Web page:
Accidentally removed my gnome desktop and am stuck in tty1. Trying to reinstall the desktop and keep getting the error "user is not in the sudoers file". Having trouble adding my user, new to debian and am not sure how to correctly open/edit sudoers from tty1 (or really how to edit files from cmd line for that matter if someone could please lend some specifics)!


To edit the sudoers file, you first need to be root. My guess, from this question, is that you have not enabled root access for your installation, correct?

If that's the case, you need to change that:

  1. From the bootloader prompt, navigate to the regular entry you boot from.
  2. Instead of pressing Enter press e to first edit the kernel command line parameters
  3. In the editor that opens, use the arrow keys to find the line that starts with linux, go to its end and append init=/bin/sh to it. This will replace your init system temporarily by your system's shell and since init is started by root, this will be a root shell.
  4. Press CTRL+X to boot the modified entry
  5. Once you have a root shell, you usually need to remount the root filesystem read/write instead of read-only. Enter the command mount -o remount,rw / to do that.
  6. You can enable root access by entering a password for root: use the passwd command for this.
  7. Usually you edit files in text mode using a text mode editor like vim or emacs, neither of which Debian ships by default. What Debian does ship by default is a lightweight version of vim called vim.tiny.
  8. In the particular case of the sudoers file, you should edit it using visudo because it does syntax checking for you before writing the file. If you follow this procedure for enabling the root account, you shouldn't need to add your regular user to the sudoers file.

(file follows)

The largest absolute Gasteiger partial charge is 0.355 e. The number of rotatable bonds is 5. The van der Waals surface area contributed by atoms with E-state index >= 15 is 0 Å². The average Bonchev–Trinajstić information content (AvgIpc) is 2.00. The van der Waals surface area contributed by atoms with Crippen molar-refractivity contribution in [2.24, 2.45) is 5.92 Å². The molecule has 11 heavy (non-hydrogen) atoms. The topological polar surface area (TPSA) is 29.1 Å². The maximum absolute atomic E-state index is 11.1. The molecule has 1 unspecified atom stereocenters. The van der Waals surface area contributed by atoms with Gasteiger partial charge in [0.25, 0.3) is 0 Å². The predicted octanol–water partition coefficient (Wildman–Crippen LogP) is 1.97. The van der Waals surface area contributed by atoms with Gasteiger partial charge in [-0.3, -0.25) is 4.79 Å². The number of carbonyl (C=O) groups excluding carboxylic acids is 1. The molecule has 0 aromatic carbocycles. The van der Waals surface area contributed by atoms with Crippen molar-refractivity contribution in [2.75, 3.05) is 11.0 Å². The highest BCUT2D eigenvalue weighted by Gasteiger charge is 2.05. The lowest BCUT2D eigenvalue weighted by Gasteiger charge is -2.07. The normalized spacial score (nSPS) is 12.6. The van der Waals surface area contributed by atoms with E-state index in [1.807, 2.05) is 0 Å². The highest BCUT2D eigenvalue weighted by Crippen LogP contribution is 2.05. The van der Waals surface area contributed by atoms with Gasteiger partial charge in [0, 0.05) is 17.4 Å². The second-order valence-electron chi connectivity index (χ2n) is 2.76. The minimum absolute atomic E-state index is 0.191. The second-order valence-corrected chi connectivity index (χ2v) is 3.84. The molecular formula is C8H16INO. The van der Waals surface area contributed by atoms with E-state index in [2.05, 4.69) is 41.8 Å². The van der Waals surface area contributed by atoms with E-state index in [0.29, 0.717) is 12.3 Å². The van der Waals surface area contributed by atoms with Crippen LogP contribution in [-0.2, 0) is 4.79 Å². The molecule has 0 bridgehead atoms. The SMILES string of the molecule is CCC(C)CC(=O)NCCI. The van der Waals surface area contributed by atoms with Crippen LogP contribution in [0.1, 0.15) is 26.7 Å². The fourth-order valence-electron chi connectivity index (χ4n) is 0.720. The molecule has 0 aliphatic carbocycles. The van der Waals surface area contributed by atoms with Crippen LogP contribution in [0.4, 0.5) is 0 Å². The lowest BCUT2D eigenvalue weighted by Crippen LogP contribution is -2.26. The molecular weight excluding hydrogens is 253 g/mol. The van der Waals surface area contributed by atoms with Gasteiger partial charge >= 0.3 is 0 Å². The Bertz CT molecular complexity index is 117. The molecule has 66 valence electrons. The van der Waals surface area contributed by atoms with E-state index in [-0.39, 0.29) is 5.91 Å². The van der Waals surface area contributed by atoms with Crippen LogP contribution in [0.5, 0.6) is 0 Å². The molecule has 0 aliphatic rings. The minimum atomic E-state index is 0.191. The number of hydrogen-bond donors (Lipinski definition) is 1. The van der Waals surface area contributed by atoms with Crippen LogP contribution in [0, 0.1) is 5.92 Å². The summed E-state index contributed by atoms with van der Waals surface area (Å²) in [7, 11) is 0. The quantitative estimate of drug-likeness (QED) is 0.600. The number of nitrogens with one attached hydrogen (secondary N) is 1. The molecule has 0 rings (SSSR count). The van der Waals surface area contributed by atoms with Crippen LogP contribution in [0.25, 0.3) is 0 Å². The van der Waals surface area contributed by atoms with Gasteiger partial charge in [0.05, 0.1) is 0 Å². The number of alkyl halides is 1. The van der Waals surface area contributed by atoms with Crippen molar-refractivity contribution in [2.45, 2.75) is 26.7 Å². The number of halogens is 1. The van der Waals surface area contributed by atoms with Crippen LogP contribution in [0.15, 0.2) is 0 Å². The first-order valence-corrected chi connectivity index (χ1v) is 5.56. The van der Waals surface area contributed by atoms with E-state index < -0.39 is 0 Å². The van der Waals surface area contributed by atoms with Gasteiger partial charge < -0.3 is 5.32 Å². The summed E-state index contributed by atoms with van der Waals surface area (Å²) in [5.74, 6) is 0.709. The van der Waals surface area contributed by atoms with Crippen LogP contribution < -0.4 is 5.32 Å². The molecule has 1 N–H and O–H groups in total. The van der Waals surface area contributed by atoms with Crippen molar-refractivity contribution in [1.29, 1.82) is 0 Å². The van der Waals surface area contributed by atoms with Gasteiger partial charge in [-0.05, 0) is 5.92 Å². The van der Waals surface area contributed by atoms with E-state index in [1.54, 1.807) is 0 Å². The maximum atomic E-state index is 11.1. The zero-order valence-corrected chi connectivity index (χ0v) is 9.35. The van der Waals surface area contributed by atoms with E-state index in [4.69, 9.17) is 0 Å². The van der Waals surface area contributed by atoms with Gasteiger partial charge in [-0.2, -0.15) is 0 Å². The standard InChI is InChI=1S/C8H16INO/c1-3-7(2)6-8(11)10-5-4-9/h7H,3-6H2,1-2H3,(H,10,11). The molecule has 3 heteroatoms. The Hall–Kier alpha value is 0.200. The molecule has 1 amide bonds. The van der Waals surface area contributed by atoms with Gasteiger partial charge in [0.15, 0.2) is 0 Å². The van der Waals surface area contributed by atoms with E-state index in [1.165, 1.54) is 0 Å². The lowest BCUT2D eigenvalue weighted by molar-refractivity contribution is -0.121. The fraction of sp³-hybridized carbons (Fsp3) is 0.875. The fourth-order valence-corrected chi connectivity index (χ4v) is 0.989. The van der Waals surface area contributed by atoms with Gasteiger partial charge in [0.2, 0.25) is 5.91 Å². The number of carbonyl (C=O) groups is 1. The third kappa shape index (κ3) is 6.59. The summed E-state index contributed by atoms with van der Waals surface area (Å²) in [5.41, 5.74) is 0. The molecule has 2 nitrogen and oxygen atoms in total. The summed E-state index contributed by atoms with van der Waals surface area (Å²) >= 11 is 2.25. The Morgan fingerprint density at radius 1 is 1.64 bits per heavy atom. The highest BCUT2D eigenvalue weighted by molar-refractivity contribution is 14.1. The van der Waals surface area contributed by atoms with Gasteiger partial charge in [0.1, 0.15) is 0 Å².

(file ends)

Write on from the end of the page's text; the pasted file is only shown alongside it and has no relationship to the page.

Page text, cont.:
9. With enabled root access use reboot to boot normally (the edits in step 3 are temporary and vanish on reboot). When faced with tty1, you can then log in as root (with the password you created in step 6) and reinstall your desktop.


As noted by @jthill in the comments below, you may opt out of enabling root access altogether and grant your regular user sudo (this is arguably more secure). In that case, instead of using passwd to give your root account a password, you should use:

usermod -aG regular_user_name sudo

This is likely to only work on Debian (and its derivatives) as it has the entry:

%sudo ALL = (ALL) ALL

which basically grants unfettered sudo access to all members of the sudo group. The usermod command above is meant to add your regular user to the sudo group. The presence of the above line is not guaranteed for other distros. Some distros use a group called wheel instead of sudo for that purpose, for example.

  • 1
    Is usermod -aG <userid> sudo an exposure of some kind? (As I recall Debuan has %sudo ALL = (ALL) ALL). – jthill Nov 13 '13 at 18:36
  • @jthill You're right, Debian does have that line in the sudoers file; the problem is, to use usermod the OP would need to have root access, and if they did, I don't think they would've needed this question. – Joseph R. Nov 13 '13 at 18:43
  • Don't misunderstand, I wasn't disagreeing w/ init=/bin/sh, came here to be sure that was mentioned, only that not being in sudoers was the original complaint and sudo is like bash, pretty much everyone assumes familiarity -- and I have heard recommendations against enabling root at all. – jthill Nov 13 '13 at 18:51
  • @jthill No misunderstandings here, I agree with your comment: it is indeed the easiest way to gain sudo access. I'm just saying that it's likely impossible in the OP's case. – Joseph R. Nov 13 '13 at 18:52
  • @jthill Oh. Sorry, one of my brain's light bulbs needs fixing :) Good point. I'll edit the answer accordingly. – Joseph R. Nov 13 '13 at 18:54

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